Computer

The history between AMD Radeon and Qualcomm Adreno, why are they united?

The war between Qualcomm and Apple for the most powerful SoC for a smartphone will soon have a new opponent, this being Intel and possibly in the not too distant future AMD. Samsung is stockpiling Red Team graphics cards in an attempt to differentiate itself and improve the performance of its smartphones, but do you really know that Radeon and Adreno were once the same?

Qualcomm and the purchase of Imageon from ATI by Adreno

The history of AMD, ATI and Qualcomm is linked to a series of curious facts that few people know, but for that reason we have to put ourselves in a situation to tell everything that happened. Before AMD bought ATI to get its R&D and patents on graphics cards in 2006 the company was clear that it was going to get rid of a number of brands by selling them to the highest bidder.

After this purchase and knowing that Imageon was a series of chips that ATI had designed for mobile phones as a high-performance graphics accelerator, Lisa Su’s, a year after acquiring the red team, decided to license the technology to Qualcomm, where it integrated it into the Snapdragon.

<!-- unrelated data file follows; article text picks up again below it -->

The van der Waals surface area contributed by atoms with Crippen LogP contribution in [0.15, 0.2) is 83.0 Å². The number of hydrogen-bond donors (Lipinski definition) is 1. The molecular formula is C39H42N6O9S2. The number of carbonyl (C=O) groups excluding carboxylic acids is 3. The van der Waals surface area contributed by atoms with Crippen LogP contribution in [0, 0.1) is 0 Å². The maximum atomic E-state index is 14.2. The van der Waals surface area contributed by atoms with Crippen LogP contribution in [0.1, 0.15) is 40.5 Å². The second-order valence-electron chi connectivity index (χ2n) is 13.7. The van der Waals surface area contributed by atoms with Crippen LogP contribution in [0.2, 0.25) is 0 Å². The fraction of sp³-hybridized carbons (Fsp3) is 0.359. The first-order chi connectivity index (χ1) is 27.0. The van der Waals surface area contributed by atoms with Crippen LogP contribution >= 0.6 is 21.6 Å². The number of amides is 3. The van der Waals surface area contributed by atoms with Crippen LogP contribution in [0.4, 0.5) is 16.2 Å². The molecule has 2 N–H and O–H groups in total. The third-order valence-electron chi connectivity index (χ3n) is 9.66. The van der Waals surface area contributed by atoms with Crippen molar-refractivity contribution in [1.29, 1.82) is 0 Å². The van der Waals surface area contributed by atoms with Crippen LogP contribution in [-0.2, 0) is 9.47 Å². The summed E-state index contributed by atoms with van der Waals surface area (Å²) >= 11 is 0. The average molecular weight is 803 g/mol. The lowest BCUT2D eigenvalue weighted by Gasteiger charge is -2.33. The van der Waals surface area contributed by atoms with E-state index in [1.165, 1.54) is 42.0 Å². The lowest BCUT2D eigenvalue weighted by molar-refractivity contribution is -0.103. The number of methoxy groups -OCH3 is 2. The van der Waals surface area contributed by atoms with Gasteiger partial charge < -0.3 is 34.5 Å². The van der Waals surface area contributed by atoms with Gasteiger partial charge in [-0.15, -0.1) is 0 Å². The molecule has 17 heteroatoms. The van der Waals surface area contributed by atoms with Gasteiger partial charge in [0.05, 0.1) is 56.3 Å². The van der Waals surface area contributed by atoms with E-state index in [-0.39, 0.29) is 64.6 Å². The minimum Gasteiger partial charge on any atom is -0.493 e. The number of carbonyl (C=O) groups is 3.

In 2009, after a few years of progress, AMD sold the entire Imageon graphics accelerator division to those in San Diego, which removed the Radeon and Imageon names for another “brand new”: Adreno, and what’s so special about this?

The same beginning, a different end

Qualcomm-Adreno

What is special about this acquisition and name change is that Qualcomm, seeing ATI’s work with Imageon and its chips, decided that it would turn the Radeon name into one that would maintain the essence of what was created by the previous engineering team.

Hence Adreno was born, who is nothing more than the anagram of Radeon and although in the internal documents this name already appeared while still in Imageon those of California decided to endow their new graphics chips with that name in honor of their beginnings.

Today, the Adreno GPUs are the only ones that compete with Apple’s SoCs in performance, since AMD has not yet fully entered the sector, something that will have to do in a short time since Intel will do the same. with its Xe architecture and possibly with mobile SoCs competing against Apple and Qualcomm.

So the chances are that Radeon and Adreno are back in their natural habitat, low-power graphics accelerators, recalling the history that has led them to be what they are today.

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